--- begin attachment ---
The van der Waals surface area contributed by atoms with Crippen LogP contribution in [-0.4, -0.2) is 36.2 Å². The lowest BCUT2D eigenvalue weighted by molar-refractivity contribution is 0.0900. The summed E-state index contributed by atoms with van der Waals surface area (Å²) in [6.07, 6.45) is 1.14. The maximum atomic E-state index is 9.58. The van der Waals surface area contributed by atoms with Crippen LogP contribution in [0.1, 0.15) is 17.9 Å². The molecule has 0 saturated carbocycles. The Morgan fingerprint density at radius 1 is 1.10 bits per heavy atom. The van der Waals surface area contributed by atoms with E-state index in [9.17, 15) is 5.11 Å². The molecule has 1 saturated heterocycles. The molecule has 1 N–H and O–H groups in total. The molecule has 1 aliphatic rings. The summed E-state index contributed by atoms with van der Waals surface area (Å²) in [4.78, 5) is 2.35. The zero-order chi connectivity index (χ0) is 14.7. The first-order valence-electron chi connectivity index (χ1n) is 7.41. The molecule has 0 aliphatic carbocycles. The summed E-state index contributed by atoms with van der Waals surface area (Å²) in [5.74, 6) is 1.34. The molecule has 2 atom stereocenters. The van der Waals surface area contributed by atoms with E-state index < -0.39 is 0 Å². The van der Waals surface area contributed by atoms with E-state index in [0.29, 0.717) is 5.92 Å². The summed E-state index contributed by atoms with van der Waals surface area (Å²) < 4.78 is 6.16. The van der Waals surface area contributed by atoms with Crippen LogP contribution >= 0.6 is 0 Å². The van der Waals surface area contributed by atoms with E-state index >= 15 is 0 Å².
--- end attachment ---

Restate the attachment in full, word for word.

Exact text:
The van der Waals surface area contributed by atoms with Crippen LogP contribution in [-0.4, -0.2) is 36.2 Å². The lowest BCUT2D eigenvalue weighted by molar-refractivity contribution is 0.0900. The summed E-state index contributed by atoms with van der Waals surface area (Å²) in [6.07, 6.45) is 1.14. The maximum atomic E-state index is 9.58. The van der Waals surface area contributed by atoms with Crippen LogP contribution in [0.1, 0.15) is 17.9 Å². The molecule has 0 saturated carbocycles. The Morgan fingerprint density at radius 1 is 1.10 bits per heavy atom. The van der Waals surface area contributed by atoms with E-state index in [9.17, 15) is 5.11 Å². The molecule has 1 saturated heterocycles. The molecule has 1 N–H and O–H groups in total. The molecule has 1 aliphatic rings. The summed E-state index contributed by atoms with van der Waals surface area (Å²) in [4.78, 5) is 2.35. The zero-order chi connectivity index (χ0) is 14.7. The first-order valence-electron chi connectivity index (χ1n) is 7.41. The molecule has 0 aliphatic carbocycles. The summed E-state index contributed by atoms with van der Waals surface area (Å²) in [5.74, 6) is 1.34. The molecule has 2 atom stereocenters. The van der Waals surface area contributed by atoms with E-state index < -0.39 is 0 Å². The van der Waals surface area contributed by atoms with E-state index in [0.29, 0.717) is 5.92 Å². The summed E-state index contributed by atoms with van der Waals surface area (Å²) < 4.78 is 6.16. The van der Waals surface area contributed by atoms with Crippen LogP contribution >= 0.6 is 0 Å². The van der Waals surface area contributed by atoms with E-state index >= 15 is 0 Å².